The development of „real“ 3D applications in the browser — preferably with hardware acceleration- has meanwhile become a complex topic. In the course of the HTML5 hype, is ist better to use WebGL as an open standard with native browser support but increased programming effort? Or, just to be on the safe side, do you still use the proprietary Flash plug-in in order not to completely exclude Internet Explorer? For online game development, powerful 3D modeling environments such as Blender with WebGL export plugin are also available. Below we give you an overview of current standards, frameworks and 3D engines to shed some light on the jungle.
WebGL is currently often mentioned in connection with HTML5, although it follows its own specification and is actually not part of HTML5 at all. However, you can use the HTML5 Canvas element to display WebGL content on it and integrate 3D content directly into HTML. WebGL is not a W3C standard either, but is developed by the Khronos Consortium within the WebGL Working Group. Four of the five major browser manufacturers Google, Opera, Mozilla, Apple and 3D developers are involved. Microsoft is the only one outside, so Internet Explorer does not yet support WebGL. Due to the rapid development of WebGL with the latest design specification datet January 6, 2012, it is to be hoped, however, that Microsoft will still come under pressure and soon give in — even if Internet Explorer still persistently refuses in the ninth version. To upgrade the 3D support, either Chrome Frame or the plugin IEWebGL must be installed. Both run under Internet Explorer 6 to 9. Even initial security concerns from Microsoft have not been confirmed.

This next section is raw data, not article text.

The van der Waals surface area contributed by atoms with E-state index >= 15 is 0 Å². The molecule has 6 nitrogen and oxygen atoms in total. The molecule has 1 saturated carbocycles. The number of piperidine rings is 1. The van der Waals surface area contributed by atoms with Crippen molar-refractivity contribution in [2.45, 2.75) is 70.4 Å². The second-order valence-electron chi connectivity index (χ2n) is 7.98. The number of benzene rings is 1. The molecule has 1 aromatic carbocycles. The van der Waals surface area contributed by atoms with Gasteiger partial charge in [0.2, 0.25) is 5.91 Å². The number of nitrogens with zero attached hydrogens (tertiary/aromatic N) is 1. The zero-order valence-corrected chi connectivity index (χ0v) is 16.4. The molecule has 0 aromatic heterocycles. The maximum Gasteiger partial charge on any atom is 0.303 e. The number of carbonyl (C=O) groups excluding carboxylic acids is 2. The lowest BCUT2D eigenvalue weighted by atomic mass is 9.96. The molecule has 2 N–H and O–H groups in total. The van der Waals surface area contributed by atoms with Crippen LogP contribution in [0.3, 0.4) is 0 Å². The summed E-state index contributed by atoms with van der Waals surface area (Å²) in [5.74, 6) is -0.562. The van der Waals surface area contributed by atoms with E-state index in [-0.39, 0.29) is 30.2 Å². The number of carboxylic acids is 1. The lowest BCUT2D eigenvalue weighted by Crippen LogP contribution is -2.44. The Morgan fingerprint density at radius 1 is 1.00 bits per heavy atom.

Helpful framework against enormous programming effort.
One of the criticisms that keeps incoming up in relation to WebGL is the enormous programming effort that developers have to face. Familiarization with the OpenGL Shading Language (GLSL) as your own programming environment and mathematical know-how are essential. But frameworks that make the development of WebGL applications and the rendering of content much easier are springing up like mushrooms. Here are a few examples:
If you don`t have it that way with programming, you can also create WebGL content using 3D modeling software such as the open source 3D software Blender or the commercial 3D visualization and animation program Maya from Autodesk. The 3D scenes are then exported to WebGL. This is possible e.g. with Inka3D, a WebGL export module for Maya or the Blender to WebGL Exporter.
Adobe and the third dimension.
And what about Adobe? For a long time there have been „fake“ 3D action script frameworks that actually only give us the impression of three-dimensional content. Technically speaking, threedimensional scenes are rendered into two-dimensional images using the standard Flash Graphics API. Content generated in this way can be played in the browser with any Flash player version without any problems, but unfortunately its performance is also very limited. The redirection from 3D to 2D via Actionscript generates enormous CPU load and no hardware acceleration is available. Well-known Actionscript frameworks in this area are Papervision3D, Away3D or Alternativa3D. Some of these frameworks already integrate the new „real“ 3D-Stage API from Adobe with the code name Molehill.